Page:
Uber to Let Marketers Target Riders by Destination

Ride-hailing company Uber Technologies Inc. wants to help marketers target consumers with ads based on where they have been and where they are going.

Uber announced the new capability as it rolled out its mobility media division, offering ads across its ride-hailing app for the first time. These ads will be available in select markets at launch. The company sees huge potential for revenue growth in the new ad-targeting product, though some experts say it could raise concerns about consumer privacy.

Companies like Alphabet Inc.’s Google and Meta Platforms Inc.’s Facebook have long recorded users’ web behavior to target them with ads. Retailers such as Walmart Inc. and Kroger Co. can track when, where and how you shop for the benefit of brands that advertise with them.

Uber has been building its ad business for several years, though most of its growth to date has come from ads placed on the Uber Eats food-delivery app, said Mark Grether, general manager of Uber Advertising.

The ride-hailing ad business could grow far larger, Mr. Grether said, especially when self-driving cars become more common.

“Cars will become our next living rooms,” Mr. Grether said. “We spend eight hours a week in a car; it’s a huge advertising opportunity.”

At a February investor event, Mr. Grether said Uber’s overall ad revenue jumped to $141 million in 2021 from $11 million in 2020, and he predicted it would hit $1 billion by 2024.

The new ad-targeting product will let brands place ads using data drawn from both riders’ recent travel history and their precise geographic destinations, according to the company. If a user books an Uber to a specific retailer, cinema or airport, for example, a company could buy ads centered on that location.

Uber will also now let a single brand sponsor the entire trip, starting when a user first calls a car. These so-called “journey ads,” which will be sold on a per-trip basis instead of digital advertising’s common pricing by consumer impression, let brands show a user different ads at three points in the user’s trip: while waiting for a car, while riding in the car and upon reaching the destination.

The rider can also conduct transactions, such as clicking the ad to buy a product without leaving the Uber app, said Mr. Grether. Separate pilot programs in the U.S. and India will also include ads on in-car tablets, he said.

The geotargeting options could lead to legal complications, said Brandi Bennett, who leads the data-privacy practice at law firm The Beckage Firm.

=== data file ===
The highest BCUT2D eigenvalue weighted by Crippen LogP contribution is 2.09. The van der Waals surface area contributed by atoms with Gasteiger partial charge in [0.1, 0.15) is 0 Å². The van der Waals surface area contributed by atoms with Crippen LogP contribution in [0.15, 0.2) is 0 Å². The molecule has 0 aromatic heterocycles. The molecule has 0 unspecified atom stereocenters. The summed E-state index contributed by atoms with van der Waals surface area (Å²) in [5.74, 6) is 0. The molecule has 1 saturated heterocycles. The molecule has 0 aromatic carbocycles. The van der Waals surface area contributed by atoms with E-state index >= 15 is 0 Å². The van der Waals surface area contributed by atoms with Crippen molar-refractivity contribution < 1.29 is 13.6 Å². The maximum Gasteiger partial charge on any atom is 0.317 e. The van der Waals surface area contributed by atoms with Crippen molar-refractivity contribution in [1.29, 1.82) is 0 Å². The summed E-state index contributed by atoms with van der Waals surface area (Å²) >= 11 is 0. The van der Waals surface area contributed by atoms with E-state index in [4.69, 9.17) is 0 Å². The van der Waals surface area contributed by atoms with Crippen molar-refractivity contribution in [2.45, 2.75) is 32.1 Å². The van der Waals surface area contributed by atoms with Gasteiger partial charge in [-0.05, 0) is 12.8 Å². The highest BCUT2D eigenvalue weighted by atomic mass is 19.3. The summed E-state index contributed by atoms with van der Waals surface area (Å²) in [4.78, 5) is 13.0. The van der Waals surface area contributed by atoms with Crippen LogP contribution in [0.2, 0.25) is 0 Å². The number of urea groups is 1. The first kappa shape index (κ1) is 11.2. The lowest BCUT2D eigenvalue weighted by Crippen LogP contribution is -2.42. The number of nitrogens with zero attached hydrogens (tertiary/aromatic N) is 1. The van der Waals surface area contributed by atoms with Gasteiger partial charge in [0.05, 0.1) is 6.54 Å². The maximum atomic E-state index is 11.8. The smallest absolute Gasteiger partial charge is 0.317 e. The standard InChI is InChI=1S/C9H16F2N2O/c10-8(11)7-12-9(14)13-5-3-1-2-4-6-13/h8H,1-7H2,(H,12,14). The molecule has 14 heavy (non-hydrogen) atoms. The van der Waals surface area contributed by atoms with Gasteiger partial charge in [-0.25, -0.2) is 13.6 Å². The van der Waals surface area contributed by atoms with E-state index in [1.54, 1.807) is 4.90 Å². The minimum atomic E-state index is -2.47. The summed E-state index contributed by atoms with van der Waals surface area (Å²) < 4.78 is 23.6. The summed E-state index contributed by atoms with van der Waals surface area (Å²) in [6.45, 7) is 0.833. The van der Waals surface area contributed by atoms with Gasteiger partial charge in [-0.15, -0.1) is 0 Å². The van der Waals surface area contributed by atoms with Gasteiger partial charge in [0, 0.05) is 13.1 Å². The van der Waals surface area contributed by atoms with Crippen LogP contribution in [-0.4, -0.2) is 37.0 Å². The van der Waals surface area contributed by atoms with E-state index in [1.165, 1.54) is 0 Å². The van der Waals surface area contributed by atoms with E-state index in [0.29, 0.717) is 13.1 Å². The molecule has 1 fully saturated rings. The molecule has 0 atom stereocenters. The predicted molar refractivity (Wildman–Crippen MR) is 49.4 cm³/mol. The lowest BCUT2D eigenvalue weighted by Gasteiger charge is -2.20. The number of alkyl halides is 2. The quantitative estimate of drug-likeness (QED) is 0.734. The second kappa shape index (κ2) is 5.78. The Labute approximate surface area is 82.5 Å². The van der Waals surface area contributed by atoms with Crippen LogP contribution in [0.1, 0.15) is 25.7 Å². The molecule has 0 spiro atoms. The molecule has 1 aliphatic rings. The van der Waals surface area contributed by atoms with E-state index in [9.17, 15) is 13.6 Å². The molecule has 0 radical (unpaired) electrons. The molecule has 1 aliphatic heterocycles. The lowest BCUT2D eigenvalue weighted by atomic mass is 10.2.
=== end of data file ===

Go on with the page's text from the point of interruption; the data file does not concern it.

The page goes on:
“Precise geolocation data is what I call ‘digital plutonium.’ When you have geolocation data, you can unravel people’s lives,” Ms. Bennett said.

The Federal Trade Commission displayed a heightened interest in geolocation data by suing data broker Kochava Inc. in August, looking to halt the sale of data it said could be used to track people to sensitive locations. Kochava had previously sued the F.T.C. in anticipation of the suit.

Uber’s computers were breached by a teenage hacker in September, and in 2016 a former employee claimed that Uber staffers were able to search and review travel data for politicians, former romantic partners and celebrities like Beyoncé.

Uber has one of the tech industry’s richest data sets on users, including their credit-card numbers, home addresses and places they often visit, said Ms. Bennett. The Supreme Court’s decision to eliminate the national right to abortion presents another potential concern, as states where abortion is illegal could subpoena data on customers who may have taken an Uber to an abortion provider, Ms. Bennett said.

An Uber spokeswoman said the company doesn’t share individual users’ data with advertisers. The data it does share is aggregated information or data related to ad-campaign performance, she said. Users can opt out of targeted ads on the Uber app at any time, said Mr. Grether.

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Uber’s advertising policy forbids targeting users by factors such as race, religion or sexual orientation, and it also prohibits basing ad targeting on certain types of destinations, including government buildings, hospitals and reproductive-health centers.

The company recently said it would cover the legal bills of any drivers sued for transporting women to abortion clinics. The spokeswoman said Uber will follow all applicable laws, including one recently passed in California that protects residents and businesses from lawsuits related to other states’ abortion bans.

Uber’s top competitor, Lyft Inc., officially launched its Lyft Media advertising division in August. Both companies began selling ads atop their cars in 2020.

After enduring the pandemic, ride-share companies like Uber and Lyft are now facing a new world of high inflation, driver shortages, and dwindling passenger numbers. WSJ’s George Downs explains what they’re doing to try and survive. Illustration: George Downs

Write to Patrick Coffee at patrick.coffee@wsj.com

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